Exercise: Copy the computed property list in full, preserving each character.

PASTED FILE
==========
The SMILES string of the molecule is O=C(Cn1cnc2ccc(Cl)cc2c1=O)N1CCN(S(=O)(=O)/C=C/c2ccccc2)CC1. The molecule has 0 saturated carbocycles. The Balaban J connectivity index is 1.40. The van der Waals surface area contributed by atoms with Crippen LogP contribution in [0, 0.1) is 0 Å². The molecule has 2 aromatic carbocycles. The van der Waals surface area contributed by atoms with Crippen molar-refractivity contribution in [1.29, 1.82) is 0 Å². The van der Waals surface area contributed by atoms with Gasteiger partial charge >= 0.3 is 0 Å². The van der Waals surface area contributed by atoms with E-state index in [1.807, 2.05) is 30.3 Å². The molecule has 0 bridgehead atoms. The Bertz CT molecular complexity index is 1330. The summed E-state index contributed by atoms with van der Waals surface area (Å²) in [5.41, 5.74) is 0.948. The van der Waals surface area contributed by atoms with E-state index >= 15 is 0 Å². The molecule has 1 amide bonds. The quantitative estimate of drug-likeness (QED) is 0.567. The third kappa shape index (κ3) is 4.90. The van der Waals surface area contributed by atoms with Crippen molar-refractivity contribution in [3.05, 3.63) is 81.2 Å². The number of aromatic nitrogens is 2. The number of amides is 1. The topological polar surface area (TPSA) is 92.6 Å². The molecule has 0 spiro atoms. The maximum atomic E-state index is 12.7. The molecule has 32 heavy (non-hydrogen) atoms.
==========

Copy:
The SMILES string of the molecule is O=C(Cn1cnc2ccc(Cl)cc2c1=O)N1CCN(S(=O)(=O)/C=C/c2ccccc2)CC1. The molecule has 0 saturated carbocycles. The Balaban J connectivity index is 1.40. The van der Waals surface area contributed by atoms with Crippen LogP contribution in [0, 0.1) is 0 Å². The molecule has 2 aromatic carbocycles. The van der Waals surface area contributed by atoms with Crippen molar-refractivity contribution in [1.29, 1.82) is 0 Å². The van der Waals surface area contributed by atoms with Gasteiger partial charge >= 0.3 is 0 Å². The van der Waals surface area contributed by atoms with E-state index in [1.807, 2.05) is 30.3 Å². The molecule has 0 bridgehead atoms. The Bertz CT molecular complexity index is 1330. The summed E-state index contributed by atoms with van der Waals surface area (Å²) in [5.41, 5.74) is 0.948. The van der Waals surface area contributed by atoms with E-state index >= 15 is 0 Å². The molecule has 1 amide bonds. The quantitative estimate of drug-likeness (QED) is 0.567. The third kappa shape index (κ3) is 4.90. The van der Waals surface area contributed by atoms with Crippen molar-refractivity contribution in [3.05, 3.63) is 81.2 Å². The number of aromatic nitrogens is 2. The number of amides is 1. The topological polar surface area (TPSA) is 92.6 Å². The molecule has 0 spiro atoms. The maximum atomic E-state index is 12.7. The molecule has 32 heavy (non-hydrogen) atoms.